Rhodiola rosea has been extensively studied in Scandinavian countries and in Russia for over 35 years and is categorized as an adaptogen because of its ability to increase resistance to chemical, biological, and physical stressors. The adaptogenic properties of Rhodiola are attributed primarily to its ability to influence the levels and activity of neurotransmitters and the amino acids that mimic the effect of opiates, such as beta-endorphins, in the brain. Because it is an adaptogen, and not an opiate, Rhodiola has the potential to normalize neurotransmitters in the central nervous system without causing drowsiness or fatigue. It helps maintain normal levels of brain chemicals, but does not further affect them when they are already normal.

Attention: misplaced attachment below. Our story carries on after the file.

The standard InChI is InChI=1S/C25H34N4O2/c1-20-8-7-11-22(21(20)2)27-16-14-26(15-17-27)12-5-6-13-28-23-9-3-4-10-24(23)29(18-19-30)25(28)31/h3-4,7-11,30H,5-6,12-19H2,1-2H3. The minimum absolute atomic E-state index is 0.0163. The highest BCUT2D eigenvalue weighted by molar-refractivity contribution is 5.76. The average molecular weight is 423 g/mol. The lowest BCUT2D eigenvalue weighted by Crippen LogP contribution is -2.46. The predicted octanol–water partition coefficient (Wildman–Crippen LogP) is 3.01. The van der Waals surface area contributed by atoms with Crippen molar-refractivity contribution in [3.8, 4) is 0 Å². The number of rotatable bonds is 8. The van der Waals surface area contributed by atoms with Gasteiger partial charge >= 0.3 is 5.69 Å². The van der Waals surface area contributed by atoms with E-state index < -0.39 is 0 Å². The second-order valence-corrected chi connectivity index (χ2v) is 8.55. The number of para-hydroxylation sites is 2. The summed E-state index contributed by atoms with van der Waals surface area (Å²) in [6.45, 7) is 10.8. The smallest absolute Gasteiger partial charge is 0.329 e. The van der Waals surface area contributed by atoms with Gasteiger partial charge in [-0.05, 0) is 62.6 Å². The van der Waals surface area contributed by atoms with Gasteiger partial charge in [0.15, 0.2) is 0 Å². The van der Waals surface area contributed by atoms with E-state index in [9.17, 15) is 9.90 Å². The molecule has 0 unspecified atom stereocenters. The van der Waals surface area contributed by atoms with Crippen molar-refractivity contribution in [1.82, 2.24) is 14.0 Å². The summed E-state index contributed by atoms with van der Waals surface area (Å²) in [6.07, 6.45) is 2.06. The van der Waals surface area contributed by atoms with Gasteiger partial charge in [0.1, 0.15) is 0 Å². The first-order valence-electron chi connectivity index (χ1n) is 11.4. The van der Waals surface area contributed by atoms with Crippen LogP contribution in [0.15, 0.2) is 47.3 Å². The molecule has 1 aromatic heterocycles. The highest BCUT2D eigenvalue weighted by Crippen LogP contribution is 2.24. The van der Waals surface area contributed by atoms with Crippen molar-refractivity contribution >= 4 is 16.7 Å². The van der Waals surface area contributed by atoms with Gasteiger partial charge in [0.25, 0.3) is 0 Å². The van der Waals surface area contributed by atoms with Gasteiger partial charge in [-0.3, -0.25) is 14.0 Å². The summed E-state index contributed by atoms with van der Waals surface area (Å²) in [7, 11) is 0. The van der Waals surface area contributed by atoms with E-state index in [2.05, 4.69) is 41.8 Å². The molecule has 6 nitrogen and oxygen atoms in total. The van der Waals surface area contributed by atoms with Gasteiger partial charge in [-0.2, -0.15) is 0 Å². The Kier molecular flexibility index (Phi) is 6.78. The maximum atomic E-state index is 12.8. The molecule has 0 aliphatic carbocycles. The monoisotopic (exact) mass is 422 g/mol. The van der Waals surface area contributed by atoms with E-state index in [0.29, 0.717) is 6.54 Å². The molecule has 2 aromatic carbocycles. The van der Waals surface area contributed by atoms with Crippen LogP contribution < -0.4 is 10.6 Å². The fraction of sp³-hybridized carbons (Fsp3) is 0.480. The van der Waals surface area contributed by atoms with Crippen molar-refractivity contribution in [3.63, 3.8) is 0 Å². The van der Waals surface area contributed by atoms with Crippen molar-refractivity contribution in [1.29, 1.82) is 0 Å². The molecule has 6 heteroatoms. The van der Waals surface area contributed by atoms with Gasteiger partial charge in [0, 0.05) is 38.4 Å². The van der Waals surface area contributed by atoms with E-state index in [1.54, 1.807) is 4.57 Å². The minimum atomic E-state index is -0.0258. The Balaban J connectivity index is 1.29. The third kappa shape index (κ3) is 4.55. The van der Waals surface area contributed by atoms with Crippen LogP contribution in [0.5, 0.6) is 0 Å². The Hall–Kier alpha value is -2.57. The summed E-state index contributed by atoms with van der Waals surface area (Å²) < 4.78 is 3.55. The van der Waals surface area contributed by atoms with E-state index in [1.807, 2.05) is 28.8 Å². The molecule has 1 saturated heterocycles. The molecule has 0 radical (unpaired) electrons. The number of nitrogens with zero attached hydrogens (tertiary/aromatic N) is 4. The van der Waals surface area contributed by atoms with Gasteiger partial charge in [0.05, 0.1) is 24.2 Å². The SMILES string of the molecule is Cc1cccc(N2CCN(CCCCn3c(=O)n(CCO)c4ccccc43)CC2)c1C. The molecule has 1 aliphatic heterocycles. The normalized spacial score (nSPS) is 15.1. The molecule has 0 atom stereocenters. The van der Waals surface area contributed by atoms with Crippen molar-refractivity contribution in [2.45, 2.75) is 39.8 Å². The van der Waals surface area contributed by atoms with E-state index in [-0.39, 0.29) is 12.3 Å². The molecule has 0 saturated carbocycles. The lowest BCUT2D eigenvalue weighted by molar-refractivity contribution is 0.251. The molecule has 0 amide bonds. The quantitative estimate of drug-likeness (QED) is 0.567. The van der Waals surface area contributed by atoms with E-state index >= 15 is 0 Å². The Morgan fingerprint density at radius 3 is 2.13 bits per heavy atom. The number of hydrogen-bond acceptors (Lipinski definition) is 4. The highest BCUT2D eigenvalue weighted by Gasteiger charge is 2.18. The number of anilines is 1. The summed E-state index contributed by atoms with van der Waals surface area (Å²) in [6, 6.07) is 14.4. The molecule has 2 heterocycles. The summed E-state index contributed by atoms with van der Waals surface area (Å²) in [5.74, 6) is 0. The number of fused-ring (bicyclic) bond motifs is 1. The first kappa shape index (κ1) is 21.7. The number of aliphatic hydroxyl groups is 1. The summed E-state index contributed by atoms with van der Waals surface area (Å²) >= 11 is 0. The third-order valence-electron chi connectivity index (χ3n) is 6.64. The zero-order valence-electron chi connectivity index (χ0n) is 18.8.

Studies have found improved mental performance in physicians on night shift who were supplemented with Rhodiola. And medical students given Rhodiola during exam periods reported improved concentration and performance, as well as enhanced well-being, improved sleep, and greater mood stability.
Studies from Russia suggest a positive role for Rhodiola in situations characterized by a decline in work performance, poor appetite, sleep disturbances, irritability, and fatigue.